Have you ever written an etheree? I hadn’t–and hadn’t even heard of this particular poetic form until I came across the book Thanku: Poems of Gratitude by Miranda Paul. As I read I came across a poem–an etheree-All This by Liz Garton Scanlon. A poem that begins with one syllable and builds one syllable at a time until it reaches ten syllables in line ten. In All This, Scanlon shows appreciation and gratitude for a small pleasure (or maybe a collection of small pleasures)…the snow, a book, a bubble bath, a cat…
Coming back from our winter break in early January, this seemed like a perfect alternative to resolution making and would ease us all back into writing and reading and thinking and planning. So, in #collaboration with Liz Garton Scanlon, my students and I embarked on some etheree writing…and finally…today, I got their finished Postcards to Myself up on the classroom wall!
It feels like serendipity that this culmination coincided with the #clmooc poetry port invitation #collaboration! I love that I can celebrate my students’ poetry and the power of a mentor text…and my own poem too.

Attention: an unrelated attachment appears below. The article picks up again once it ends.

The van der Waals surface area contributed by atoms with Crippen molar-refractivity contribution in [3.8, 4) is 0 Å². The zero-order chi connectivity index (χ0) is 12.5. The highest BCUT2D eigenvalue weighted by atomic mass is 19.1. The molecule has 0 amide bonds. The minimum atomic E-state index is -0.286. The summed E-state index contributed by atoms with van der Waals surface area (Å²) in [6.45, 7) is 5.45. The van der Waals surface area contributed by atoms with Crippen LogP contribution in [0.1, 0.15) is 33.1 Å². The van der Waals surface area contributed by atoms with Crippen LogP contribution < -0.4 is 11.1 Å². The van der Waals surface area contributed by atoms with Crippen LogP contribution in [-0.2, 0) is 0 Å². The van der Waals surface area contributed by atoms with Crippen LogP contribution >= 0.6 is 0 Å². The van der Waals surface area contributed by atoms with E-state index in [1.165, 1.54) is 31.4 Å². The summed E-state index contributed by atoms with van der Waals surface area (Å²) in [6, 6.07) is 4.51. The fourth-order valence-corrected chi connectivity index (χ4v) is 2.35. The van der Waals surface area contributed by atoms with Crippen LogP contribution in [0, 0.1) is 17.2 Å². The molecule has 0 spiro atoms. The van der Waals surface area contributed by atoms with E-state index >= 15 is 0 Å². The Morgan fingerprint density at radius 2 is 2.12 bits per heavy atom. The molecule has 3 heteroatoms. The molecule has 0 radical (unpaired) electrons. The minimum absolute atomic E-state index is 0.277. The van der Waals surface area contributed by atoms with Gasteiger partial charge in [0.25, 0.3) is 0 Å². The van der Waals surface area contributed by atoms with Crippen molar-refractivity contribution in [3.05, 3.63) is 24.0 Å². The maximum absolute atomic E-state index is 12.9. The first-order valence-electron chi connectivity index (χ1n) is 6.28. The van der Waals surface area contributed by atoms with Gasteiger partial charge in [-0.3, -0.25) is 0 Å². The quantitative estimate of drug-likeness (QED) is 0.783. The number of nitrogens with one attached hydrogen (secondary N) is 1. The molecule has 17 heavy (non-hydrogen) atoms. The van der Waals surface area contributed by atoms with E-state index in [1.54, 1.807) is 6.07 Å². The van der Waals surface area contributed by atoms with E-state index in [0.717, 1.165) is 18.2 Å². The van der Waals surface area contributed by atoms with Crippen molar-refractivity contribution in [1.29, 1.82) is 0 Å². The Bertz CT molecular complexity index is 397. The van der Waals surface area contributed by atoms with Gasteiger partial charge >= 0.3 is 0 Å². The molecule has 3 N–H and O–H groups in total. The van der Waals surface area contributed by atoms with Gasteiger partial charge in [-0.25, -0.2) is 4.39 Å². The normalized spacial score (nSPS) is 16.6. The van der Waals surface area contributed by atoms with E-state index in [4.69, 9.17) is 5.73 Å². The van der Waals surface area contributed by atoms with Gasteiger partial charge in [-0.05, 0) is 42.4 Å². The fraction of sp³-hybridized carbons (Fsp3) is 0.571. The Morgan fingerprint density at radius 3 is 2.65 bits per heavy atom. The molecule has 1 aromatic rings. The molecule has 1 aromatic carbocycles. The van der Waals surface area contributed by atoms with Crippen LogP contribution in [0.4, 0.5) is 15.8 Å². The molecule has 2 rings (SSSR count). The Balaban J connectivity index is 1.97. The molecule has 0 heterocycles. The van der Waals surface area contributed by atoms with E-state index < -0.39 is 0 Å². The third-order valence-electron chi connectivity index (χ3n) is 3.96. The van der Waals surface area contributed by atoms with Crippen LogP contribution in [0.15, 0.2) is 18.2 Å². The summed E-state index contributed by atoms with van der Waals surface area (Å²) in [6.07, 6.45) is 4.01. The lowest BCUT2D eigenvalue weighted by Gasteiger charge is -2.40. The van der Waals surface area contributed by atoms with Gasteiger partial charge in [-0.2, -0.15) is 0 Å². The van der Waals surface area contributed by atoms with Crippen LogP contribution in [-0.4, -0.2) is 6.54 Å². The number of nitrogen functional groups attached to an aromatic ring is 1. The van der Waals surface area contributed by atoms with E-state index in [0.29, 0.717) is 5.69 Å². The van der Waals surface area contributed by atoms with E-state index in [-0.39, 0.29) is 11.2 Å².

And here is a a closer view of a couple of student creations (8 and 9 year olds)…the first by H:
Bones in the ground
Brushing off the dust
Putting on the soft plaster
Breaking the hard rock to find bone
T-Rex has a small name but it’s huge
Fossils are everywhere in the world.
And another by B:
The Art of Folding Origami
the art of folding
take your time, be precise
make sure you use square paper.
I can fold cranes, swords, hats, and more
fold until your run out of paper
origami is hard, so keep trying.
And my own:
cool frothy waves
and perky sea birds.
I walk and watch and shoot
camera ready, focused
helping me see the world clearly.
I have so much to be grateful for
and I breathe in: inhaling sea’s bounty.
Now it’s your turn to join in the collaboration! Will you try an etheree?